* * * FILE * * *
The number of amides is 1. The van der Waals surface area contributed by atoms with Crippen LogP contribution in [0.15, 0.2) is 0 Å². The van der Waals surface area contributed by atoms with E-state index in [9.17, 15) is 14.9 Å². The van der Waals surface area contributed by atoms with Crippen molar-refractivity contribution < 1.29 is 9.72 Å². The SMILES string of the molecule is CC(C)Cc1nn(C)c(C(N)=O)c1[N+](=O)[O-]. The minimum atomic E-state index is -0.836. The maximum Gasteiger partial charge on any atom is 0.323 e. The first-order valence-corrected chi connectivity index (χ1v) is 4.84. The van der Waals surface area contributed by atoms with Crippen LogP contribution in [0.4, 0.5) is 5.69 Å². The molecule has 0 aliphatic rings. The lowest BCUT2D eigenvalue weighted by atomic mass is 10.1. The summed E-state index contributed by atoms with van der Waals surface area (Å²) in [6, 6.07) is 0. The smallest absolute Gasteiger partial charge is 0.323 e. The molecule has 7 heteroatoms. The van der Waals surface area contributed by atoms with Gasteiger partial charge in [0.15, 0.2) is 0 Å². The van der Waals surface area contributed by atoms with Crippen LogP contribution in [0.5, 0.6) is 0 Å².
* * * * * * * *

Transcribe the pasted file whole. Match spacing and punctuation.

The number of amides is 1. The van der Waals surface area contributed by atoms with Crippen LogP contribution in [0.15, 0.2) is 0 Å². The van der Waals surface area contributed by atoms with E-state index in [9.17, 15) is 14.9 Å². The van der Waals surface area contributed by atoms with Crippen molar-refractivity contribution < 1.29 is 9.72 Å². The SMILES string of the molecule is CC(C)Cc1nn(C)c(C(N)=O)c1[N+](=O)[O-]. The minimum atomic E-state index is -0.836. The maximum Gasteiger partial charge on any atom is 0.323 e. The first-order valence-corrected chi connectivity index (χ1v) is 4.84. The van der Waals surface area contributed by atoms with Crippen LogP contribution in [0.4, 0.5) is 5.69 Å². The molecule has 0 aliphatic rings. The lowest BCUT2D eigenvalue weighted by atomic mass is 10.1. The summed E-state index contributed by atoms with van der Waals surface area (Å²) in [6, 6.07) is 0. The smallest absolute Gasteiger partial charge is 0.323 e. The molecule has 7 heteroatoms. The van der Waals surface area contributed by atoms with Gasteiger partial charge in [0.15, 0.2) is 0 Å². The van der Waals surface area contributed by atoms with Crippen LogP contribution in [0.5, 0.6) is 0 Å².